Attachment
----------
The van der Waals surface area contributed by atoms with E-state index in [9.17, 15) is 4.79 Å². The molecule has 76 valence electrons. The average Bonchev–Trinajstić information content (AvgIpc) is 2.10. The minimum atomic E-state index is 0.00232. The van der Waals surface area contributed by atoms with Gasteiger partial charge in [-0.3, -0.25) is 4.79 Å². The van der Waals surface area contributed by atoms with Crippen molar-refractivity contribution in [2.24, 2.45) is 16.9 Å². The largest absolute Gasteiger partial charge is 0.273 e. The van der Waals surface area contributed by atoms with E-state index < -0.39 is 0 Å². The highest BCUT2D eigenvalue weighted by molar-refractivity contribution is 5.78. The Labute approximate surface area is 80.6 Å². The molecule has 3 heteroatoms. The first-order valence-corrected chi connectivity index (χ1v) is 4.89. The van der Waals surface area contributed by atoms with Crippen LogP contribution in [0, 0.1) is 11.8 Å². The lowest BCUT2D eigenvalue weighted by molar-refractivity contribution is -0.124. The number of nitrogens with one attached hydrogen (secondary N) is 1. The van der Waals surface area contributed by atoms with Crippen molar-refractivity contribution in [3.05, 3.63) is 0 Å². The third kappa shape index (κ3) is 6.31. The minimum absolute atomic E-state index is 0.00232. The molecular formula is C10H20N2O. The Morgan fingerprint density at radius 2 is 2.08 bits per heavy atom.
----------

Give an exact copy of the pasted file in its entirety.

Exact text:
The van der Waals surface area contributed by atoms with E-state index in [9.17, 15) is 4.79 Å². The molecule has 76 valence electrons. The average Bonchev–Trinajstić information content (AvgIpc) is 2.10. The minimum atomic E-state index is 0.00232. The van der Waals surface area contributed by atoms with Gasteiger partial charge in [-0.3, -0.25) is 4.79 Å². The van der Waals surface area contributed by atoms with Crippen molar-refractivity contribution in [2.24, 2.45) is 16.9 Å². The largest absolute Gasteiger partial charge is 0.273 e. The van der Waals surface area contributed by atoms with E-state index < -0.39 is 0 Å². The highest BCUT2D eigenvalue weighted by molar-refractivity contribution is 5.78. The Labute approximate surface area is 80.6 Å². The molecule has 3 heteroatoms. The first-order valence-corrected chi connectivity index (χ1v) is 4.89. The van der Waals surface area contributed by atoms with Crippen LogP contribution in [0, 0.1) is 11.8 Å². The lowest BCUT2D eigenvalue weighted by molar-refractivity contribution is -0.124. The number of nitrogens with one attached hydrogen (secondary N) is 1. The van der Waals surface area contributed by atoms with Crippen molar-refractivity contribution in [3.05, 3.63) is 0 Å². The third kappa shape index (κ3) is 6.31. The minimum absolute atomic E-state index is 0.00232. The molecular formula is C10H20N2O. The Morgan fingerprint density at radius 2 is 2.08 bits per heavy atom.